President Cyril Ramaphosa delivering the keynote address at the opening session of the Intra African Trade Fair 2021 (IATF2021) at the Inkosi Albert Luthuli International Convention Centre in Durban. Photo: Siyabulela Duda
President Cyril Ramaphosa delivering the keynote address at the opening session of the Intra African Trade Fair 2021 (IATF2021) at the Inkosi Albert Luthuli International Convention Centre in Durban. Photo: Siyabulela Duda

President Cyril Ramaphosa’s call to strengthen the African continent’s industrial base

By Siphelele Dludla Time of article published Nov 16, 2021

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PRESIDENT Cyril Ramaphosa has sent a strong message to African countries to strengthen the continent’s industrial base and produce goods for themselves and each other.

Delivering a keynote address at the second Intra-Africa Trade Fair (IATF2021) yesterday, Ramaphosa said Africa imports about 94 percent of its pharmaceutical and medicinal needs from outside the continent at an annual cost of $16 billion (R245bn).

He said this clearly demonstrated that Africa needed to produce its own food and medicines, to strengthen continental supply chains, and to invest in infrastructure and capacitate African institutions.

Ramaphosa said the IATF2021 would further cement its position as Africa’s premier trade platform, where African manufacturers can promote and sell more “Made in Africa” goods to one another.

“This is critical if we are to change the distorted trade relationship that exists between African countries and the rest of the world,” Ramaphosa said.

“We can no longer have a situation where Africa exports raw materials and imports finished goods made with those materials.

“We can no longer have a situation where the resources of Africa provide employment and add value in other economies, while so many of our people live in poverty and conditions of under-development.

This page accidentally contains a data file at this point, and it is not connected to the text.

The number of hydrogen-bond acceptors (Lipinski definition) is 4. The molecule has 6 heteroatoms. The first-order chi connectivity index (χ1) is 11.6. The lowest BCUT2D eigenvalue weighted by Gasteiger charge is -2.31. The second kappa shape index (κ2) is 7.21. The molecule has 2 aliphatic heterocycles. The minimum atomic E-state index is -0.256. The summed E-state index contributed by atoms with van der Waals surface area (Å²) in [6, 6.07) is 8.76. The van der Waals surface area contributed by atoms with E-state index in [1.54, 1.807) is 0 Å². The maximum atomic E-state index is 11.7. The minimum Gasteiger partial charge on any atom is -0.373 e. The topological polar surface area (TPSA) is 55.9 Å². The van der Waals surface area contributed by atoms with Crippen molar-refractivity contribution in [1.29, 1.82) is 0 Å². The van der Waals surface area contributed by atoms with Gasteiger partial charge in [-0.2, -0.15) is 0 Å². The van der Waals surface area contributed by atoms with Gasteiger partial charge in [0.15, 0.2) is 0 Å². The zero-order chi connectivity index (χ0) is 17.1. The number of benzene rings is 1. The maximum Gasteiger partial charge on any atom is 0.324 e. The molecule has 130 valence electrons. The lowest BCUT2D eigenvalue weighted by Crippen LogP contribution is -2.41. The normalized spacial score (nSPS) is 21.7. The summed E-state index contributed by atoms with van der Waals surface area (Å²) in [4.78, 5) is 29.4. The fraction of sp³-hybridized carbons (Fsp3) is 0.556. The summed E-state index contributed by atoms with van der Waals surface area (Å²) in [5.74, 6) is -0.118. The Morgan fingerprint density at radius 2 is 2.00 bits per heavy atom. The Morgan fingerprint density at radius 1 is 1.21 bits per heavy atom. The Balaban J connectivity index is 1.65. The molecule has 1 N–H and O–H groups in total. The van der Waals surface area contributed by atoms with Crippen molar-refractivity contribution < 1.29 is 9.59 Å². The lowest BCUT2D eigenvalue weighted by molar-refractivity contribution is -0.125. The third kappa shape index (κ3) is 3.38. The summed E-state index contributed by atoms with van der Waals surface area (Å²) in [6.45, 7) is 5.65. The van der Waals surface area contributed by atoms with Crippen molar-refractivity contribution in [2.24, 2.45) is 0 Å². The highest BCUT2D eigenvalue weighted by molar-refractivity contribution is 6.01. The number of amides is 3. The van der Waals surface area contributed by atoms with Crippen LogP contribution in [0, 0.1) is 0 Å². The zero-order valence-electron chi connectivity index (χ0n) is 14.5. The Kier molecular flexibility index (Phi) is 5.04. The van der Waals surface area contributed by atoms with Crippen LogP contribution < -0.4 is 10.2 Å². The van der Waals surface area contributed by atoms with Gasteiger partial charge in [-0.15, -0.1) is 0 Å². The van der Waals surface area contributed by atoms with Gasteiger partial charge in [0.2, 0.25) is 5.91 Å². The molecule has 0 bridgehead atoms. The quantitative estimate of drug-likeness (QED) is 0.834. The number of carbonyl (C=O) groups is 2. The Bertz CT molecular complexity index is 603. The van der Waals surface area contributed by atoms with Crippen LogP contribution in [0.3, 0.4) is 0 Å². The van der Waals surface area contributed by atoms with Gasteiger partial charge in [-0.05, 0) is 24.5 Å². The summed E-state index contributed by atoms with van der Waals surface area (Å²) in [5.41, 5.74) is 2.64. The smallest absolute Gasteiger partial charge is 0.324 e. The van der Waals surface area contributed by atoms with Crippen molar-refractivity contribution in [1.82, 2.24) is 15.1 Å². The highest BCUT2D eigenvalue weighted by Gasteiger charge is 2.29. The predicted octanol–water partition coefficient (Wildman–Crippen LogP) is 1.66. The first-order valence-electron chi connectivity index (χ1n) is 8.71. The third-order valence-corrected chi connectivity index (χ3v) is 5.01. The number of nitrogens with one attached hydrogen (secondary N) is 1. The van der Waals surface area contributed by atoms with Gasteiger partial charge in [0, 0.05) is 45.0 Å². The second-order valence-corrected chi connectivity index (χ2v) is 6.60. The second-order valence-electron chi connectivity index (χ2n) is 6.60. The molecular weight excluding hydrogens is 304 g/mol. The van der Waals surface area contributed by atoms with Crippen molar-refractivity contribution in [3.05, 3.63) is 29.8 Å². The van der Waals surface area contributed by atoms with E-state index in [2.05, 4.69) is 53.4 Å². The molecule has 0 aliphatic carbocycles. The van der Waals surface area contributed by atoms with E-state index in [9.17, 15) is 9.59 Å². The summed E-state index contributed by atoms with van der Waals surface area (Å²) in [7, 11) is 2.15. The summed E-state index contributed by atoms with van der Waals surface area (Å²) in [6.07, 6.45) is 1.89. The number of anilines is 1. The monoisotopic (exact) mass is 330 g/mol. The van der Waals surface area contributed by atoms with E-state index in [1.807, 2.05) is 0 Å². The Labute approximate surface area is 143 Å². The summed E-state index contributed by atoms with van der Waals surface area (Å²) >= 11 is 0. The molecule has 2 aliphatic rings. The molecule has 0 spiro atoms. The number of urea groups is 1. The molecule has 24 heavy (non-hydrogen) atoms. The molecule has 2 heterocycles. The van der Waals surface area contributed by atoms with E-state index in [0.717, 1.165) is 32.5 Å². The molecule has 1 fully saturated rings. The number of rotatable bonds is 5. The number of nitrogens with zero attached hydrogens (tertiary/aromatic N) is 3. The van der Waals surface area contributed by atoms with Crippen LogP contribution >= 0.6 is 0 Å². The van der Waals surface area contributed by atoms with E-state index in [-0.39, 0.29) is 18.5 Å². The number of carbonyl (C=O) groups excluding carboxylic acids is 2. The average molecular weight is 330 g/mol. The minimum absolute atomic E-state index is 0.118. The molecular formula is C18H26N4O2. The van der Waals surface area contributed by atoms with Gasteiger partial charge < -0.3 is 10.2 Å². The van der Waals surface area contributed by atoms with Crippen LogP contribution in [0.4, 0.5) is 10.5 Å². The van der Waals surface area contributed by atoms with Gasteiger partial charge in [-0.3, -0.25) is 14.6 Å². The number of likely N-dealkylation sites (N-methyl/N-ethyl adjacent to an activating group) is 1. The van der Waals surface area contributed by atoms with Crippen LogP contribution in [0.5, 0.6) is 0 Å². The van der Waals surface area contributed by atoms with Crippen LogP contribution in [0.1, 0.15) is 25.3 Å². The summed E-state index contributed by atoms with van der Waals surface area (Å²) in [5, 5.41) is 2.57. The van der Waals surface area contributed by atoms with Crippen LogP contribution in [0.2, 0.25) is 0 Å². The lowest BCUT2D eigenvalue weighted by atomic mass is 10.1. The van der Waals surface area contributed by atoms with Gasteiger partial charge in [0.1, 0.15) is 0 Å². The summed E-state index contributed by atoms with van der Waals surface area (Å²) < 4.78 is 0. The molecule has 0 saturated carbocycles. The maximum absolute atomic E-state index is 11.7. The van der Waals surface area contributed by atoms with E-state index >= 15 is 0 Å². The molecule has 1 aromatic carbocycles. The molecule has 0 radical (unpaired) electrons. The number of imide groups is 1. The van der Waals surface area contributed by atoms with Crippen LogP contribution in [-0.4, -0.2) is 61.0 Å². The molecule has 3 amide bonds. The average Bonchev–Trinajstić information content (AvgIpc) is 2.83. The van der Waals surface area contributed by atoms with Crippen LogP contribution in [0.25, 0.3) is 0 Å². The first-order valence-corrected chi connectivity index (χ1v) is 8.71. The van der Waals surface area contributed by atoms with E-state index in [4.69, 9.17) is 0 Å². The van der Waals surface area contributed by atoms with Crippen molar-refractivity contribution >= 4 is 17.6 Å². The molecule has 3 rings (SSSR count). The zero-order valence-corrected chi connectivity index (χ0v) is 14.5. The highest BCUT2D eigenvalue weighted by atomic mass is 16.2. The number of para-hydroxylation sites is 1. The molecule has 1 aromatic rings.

“We need, as Africans, to resist the temptation to simply become transshipment centres, adding only limited industrial value in Africa.”

The IATF is held to usher in the African Continental Free Trade Area (AfCFTA) agreement, which aspires to connect all the regions of Africa, to deepen economic integration and to boost intra-African trade and investment. AfCFTA also aspires to create a single market for goods and services across 55 countries and our continent, creating a market of as much as 1.3 billion people with a combined gross domestic product of $3.4 trillion.

Ramaphosa said the AfCFTA would provide new export opportunities for “Made in Africa” products and enable member countries to trade with each other without tariffs or other hindrances, helping the continent to absorb the 10 to 12 million African youth looking to enter the job market annually.

“It is about creating a market large enough to attract investors from across the world to set up their production facilities on the continent,” Ramaphosa said. “It is about using the combination of the continent’s raw materials and industrial capacity, finance, services and infrastructure to produce quality finished goods to local and global markets.

He also urged countries to work with speed to resolve any outstanding issues around the AfCFTA. “Let those countries who have not already ratified it do so; and let us take the necessary steps towards domestication,” Ramaphosa said.

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